After Bengal partition, all sections of the National Congress united in opposing the partition and supported the Swadeshi and Boycott movement of Bengal.
There was much public debate and disagreement between the moderate and the militant nationalists. While the latter wanted to extend the mass movement in Bengal as well as in the rest of the country, the Moderates wanted to confine the movement to Bengal and even there to limit it to Swadeshi and Boycott.
There was a tussle between the militant nationalists and moderates for the president-ship of the National Congress. In the end, Dadabhai Naoroji, respected by all nationalists as a great patriot, was chosen as a compromise.
Dadabhai electrified the nationalist ranks by openly declaring in his presidential address that the goal of the Indian national movement was 'self-government' or Swaraj, like that of the United Kingdom or the colonies.
The split between the two came at the Surat session of the National Congress in December 1907: The moderate leaders having captured the machinery of the Congress excluded the militant elements from it.
In the long run, the split did not prove useful to either party. The moderate leaders lost touch with the younger generation of nationalists.
The British Government played the game of 'Divide and Rule' and tried to win over moderate nationalist opinion so that the militant nationalists could be isolated and suppressed.
To appease the moderate nationalists it announced constitutional concessions through the Indian Councils Act of 1909, which are known as the Morley-Minto Reforms of 1909.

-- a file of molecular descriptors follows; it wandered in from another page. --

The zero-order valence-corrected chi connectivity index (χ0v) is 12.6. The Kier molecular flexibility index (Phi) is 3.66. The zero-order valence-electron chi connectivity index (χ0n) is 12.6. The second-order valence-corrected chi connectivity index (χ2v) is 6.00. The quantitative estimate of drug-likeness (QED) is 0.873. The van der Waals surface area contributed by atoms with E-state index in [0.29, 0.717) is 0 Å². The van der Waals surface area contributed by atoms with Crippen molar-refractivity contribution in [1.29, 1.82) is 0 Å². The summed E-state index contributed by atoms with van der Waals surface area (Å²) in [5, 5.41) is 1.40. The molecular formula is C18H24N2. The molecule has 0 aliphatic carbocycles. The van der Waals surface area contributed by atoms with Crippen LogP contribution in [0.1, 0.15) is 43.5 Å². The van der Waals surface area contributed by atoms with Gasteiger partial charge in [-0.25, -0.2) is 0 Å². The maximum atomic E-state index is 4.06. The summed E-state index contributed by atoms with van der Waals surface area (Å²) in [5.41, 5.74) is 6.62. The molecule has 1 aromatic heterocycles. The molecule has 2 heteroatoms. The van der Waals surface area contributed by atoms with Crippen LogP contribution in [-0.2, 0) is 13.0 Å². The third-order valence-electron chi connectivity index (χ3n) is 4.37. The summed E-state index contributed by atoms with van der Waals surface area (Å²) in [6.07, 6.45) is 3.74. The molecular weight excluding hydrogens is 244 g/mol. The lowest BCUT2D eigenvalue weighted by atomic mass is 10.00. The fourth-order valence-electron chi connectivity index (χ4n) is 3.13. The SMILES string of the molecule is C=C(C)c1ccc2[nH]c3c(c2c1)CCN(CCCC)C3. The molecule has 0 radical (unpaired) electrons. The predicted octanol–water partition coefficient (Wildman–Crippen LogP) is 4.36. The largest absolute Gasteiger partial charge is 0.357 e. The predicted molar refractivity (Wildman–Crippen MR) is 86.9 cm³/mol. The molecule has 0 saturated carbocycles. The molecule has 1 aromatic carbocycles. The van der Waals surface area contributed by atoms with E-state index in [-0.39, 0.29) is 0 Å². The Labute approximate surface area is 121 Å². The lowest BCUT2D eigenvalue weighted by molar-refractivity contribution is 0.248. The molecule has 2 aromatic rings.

In 1911, the Government also announced the cancellation of the partition of Bengal. Western and eastern Bengals were to be reunited while a new province consisting of Bihar and Orissa was to be created.
In 1911, the seat of the Central Government was moved from Calcutta to Delhi
The Morley-Minto Reforms Increased the number of elected members in the Imperial Legislative Council and the provincial councils. But most of the elected members were elected indirectly, by the provincial councils in the case of the Imperial Council and by municipal committees and district boards in the case of provincial councils. Some of the elected seats were reserved for landlords and British capitalists in India.
Out of the 68 members of the Imperial Legislative Council, 36 were officials and 5 were nominated non-officials.
Of the 27 elected members, 6 were to represent the big landlords and 2 the British capitalists.
The reformed councils still enjoyed no real power, being merely advisory bodies. The reforms in no way changed the undemocratic and foreign character of British rule or the fact of foreign economic exploitation of the country.
The Reforms also introduced the system of separate electorates under which all Muslims were grouped in separate constituencies from which Muslims alone could be elected. This was done for the sake of protecting the Muslim minority. But in reality, this was a part of the policy of dividing Hindus and Muslims and thus maintaining British supremacy in India.
The system of separate electorates was based on the idea that the political and economic interests of Hindus and Muslims were separate. This notion was unscientific because religions cannot be the basis of political and economic interests or of political groupings.
The moderate nationalists did not fully support the Morley-Minto Reforms. They soon realized that the Reforms had really not granted much.
In June 1914, the First World War broke out between Great Britain, France, Italy, Russia, Japan, and the United States of America on one side and Germany, Austria-Hungary, and Turkey on the other.
In the beginning, the Indian nationalist leaders, including Lokamanya Tilak, who had been released in June 1914, decided to support the war effort of the British Government.
The nationalists adopted an actively pro-British attitude mainly in the mistaken belief that grateful Britain would repay India’s loyalty with gratitude and enable India to take a long step forward on the road to self-government.